Albina was like a grandmother to us. She was quiet, and kept to herself, and with our side yard being so big (more than two house lots, but just), it wasn’t like we could throw pleasantries over the fence. So we kids talked to her whenever she was out gardening and we were out playing, and she must have talked to my parents from time to time. I know that when she drove past in her little four-door sedan (with the electric windows that we thought were so. fancy.) and we were outside, she would stop and talk to mum.

Not only did we talk to Albina when she was outside gardening (which seemed like all the time – the woman loved her flowers and plants), she sometimes borrowed me to help her run errands. We go driving around the city, picking up various things. I think she liked the company. She didn’t have any family. So I was her stand-in granddaughter. And I liked that. She always took me to McDonald’s for lunch when we ran errands, and she knew all the best McDonald’s with the coolest outside playgrounds. Even if the “cool” ones were far away, she would take me there. She liked to treat me.

Sometimes the errands we ran included picking up new ceramics from her supplier. Albina ran a ceramics class out of the basement on her side of her duplex. The shelves were lines with unpainted figurines. Everything from bears to kittens to clocks to doll’s heads and hands. Everything! She had shelves and shelves. She had two long tables with chairs and so many jars of paint! And there was a TV and two giant kilns in the corner. It was a wonderland!

For a couple summers, Albina taught Kim and I ceramics two days a week. We’d go over in the afternoon and stay for an hour or so. Albina would pick out a piece for us (or sometimes ask us for ideas) and that’s what we’d work on. We did Care Bear banks, a Holly Hobby clock, a baseball nighlight for Joey, and so many other things. We’d paint whatever section Albina had picked out for us, and we’d use whatever paint she gave us. There wasn’t really a lot of choice involved, but we didn’t mind. And we watched Albina’s show, Days of Our Lives, while we painted. Mum wasn’t very pleased about that, but not enough to say something. I laughed to myself when my roommate in college was addicted to that show and I still knew so many of the characters, just from the short time I spent watching it with Albina.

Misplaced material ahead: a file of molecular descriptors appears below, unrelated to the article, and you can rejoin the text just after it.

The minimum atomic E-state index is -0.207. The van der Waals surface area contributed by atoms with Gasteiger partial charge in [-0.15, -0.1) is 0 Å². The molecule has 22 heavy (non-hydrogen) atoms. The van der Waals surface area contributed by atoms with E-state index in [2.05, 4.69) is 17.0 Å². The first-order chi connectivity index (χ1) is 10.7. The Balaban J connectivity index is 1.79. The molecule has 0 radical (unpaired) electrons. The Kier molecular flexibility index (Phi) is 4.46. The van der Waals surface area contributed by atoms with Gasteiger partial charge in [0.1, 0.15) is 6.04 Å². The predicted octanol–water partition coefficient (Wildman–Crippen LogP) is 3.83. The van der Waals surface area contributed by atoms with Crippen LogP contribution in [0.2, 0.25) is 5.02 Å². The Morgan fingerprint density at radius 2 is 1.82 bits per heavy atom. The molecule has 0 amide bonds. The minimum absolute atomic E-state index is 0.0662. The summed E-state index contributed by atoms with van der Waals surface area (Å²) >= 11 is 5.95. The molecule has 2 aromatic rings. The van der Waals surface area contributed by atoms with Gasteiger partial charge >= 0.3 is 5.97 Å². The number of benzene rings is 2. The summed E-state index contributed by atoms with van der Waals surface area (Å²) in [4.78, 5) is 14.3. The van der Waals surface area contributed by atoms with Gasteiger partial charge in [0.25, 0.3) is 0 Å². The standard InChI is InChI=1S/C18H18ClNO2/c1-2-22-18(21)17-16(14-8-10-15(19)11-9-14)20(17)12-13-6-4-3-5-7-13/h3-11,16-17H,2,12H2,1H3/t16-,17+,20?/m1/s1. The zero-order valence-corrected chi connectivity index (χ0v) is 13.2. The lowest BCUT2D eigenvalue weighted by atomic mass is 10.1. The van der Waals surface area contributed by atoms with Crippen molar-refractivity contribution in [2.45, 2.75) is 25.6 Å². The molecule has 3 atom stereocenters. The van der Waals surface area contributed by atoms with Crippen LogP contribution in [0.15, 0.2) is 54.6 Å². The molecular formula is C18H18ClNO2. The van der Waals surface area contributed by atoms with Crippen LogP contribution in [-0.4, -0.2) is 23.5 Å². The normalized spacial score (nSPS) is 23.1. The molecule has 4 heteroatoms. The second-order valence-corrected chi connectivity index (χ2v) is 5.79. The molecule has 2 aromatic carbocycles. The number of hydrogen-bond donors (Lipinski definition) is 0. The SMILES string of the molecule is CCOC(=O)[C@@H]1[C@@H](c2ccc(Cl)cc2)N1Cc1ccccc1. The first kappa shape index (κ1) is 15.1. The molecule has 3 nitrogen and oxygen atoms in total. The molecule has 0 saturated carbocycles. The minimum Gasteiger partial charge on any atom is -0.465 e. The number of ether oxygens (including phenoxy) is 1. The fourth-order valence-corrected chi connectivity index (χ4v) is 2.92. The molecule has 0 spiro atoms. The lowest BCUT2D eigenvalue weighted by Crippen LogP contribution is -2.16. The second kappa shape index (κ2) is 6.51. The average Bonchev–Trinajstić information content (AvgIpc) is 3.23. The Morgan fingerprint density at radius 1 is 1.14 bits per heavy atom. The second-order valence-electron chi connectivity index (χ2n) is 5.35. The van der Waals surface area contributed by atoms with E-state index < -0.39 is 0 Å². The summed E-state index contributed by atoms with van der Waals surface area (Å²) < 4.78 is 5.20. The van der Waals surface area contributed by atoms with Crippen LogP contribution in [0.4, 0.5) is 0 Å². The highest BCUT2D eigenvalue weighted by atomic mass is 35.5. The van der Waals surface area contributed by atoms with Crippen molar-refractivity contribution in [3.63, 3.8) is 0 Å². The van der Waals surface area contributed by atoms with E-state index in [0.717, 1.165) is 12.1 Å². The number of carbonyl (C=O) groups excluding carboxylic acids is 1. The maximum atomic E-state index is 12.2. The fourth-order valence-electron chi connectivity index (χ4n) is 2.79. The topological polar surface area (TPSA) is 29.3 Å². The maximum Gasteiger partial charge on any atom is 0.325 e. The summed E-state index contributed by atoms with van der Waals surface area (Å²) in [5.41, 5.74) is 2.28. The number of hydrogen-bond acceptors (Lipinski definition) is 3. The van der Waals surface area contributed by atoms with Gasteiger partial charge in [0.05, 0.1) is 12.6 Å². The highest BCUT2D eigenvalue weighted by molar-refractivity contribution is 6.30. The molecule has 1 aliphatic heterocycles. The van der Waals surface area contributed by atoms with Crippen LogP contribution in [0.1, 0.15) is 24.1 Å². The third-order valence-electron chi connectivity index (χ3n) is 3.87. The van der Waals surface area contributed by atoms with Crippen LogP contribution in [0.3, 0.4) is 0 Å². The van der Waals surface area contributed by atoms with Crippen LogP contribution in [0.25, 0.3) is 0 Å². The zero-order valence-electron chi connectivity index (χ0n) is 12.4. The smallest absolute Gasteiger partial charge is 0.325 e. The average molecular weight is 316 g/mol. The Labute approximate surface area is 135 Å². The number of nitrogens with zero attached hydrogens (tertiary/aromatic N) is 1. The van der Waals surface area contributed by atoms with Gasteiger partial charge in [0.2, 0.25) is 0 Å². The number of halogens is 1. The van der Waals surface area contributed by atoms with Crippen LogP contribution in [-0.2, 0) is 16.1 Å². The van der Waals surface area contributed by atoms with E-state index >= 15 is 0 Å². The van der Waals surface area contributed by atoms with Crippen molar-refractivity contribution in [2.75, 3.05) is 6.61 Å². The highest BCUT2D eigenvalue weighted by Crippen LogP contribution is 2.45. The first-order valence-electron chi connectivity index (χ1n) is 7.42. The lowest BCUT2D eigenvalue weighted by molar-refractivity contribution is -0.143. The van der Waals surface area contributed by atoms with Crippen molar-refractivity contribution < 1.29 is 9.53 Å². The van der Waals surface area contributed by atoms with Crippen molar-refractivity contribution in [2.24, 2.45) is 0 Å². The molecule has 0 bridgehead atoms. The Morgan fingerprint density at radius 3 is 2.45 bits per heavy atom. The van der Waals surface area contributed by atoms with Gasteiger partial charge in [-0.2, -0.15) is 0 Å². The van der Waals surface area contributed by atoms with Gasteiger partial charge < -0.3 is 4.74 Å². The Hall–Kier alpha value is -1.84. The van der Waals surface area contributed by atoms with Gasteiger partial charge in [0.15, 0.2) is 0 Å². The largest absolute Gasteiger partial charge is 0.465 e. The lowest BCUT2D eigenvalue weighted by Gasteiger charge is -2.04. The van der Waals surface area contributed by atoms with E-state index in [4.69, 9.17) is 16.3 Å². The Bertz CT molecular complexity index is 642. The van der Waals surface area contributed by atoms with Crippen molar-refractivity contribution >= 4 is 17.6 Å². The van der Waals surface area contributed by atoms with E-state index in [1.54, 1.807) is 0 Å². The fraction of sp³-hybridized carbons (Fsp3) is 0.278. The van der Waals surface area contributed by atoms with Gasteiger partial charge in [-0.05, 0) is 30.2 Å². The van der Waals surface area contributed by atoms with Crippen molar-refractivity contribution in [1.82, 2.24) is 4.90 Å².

One of our favorite things about ceramics class, though, was the walk. We’d leave our yard, walk to the end, past the three giant pine trees, and turn onto Beanie’s path. (Beanie is what we called her; she always chuckled so at her nickname!) Once we hit her walkway, Kim and I would start counting the ceramics we saw attached to Beanie’s roof, or the side of her house, or hidden in her garden. There were gnomes and butterflies, kittens and frogs, signs and mushrooms and stepping stones. It was all so magical! Truly, each piece felt like a talisman of some sort.

And so that’s my tribute: I want to start placing nice pieces of ceramics around my gardens, fairy gardens, and house. I want to cover my yard in a tribute to Albina. I’ll try my best to keep it from being too tacky, because I want to capture a little bit of the magic that Beanie’s house had. I think keeping most of the pieces at least partially hidden might be key.

We’ll see. I have an entire yard and house to start decorating. Kitschy or a bit magical – I’ll let you know how it turns out.

A good, good dog.

April 10, 2017

I don’t know how to write about it. Probably because I’m stewing in so much guilt still.

Someone – I think the neighbor kids, while retrieving their dog, but I can’t be sure – left the gate open. When I let Fenway out, not knowing, my sweet, mischievous pup-pup found the open gate, and then escaped. Fenway loves a good adventure.

I tried finding Fenway, driving along the streets, hoping I could tempt her into the car because my goofy dog thinks every car goes to the vet. But I didn’t find her until it was too late. She was hit by a car.

And telling the girls… well…let’s just say we’re never getting a dog again so I never have to go through the particular heartache with them. So many tears! It broke my heart. I can’t even handle my babies with that much grief.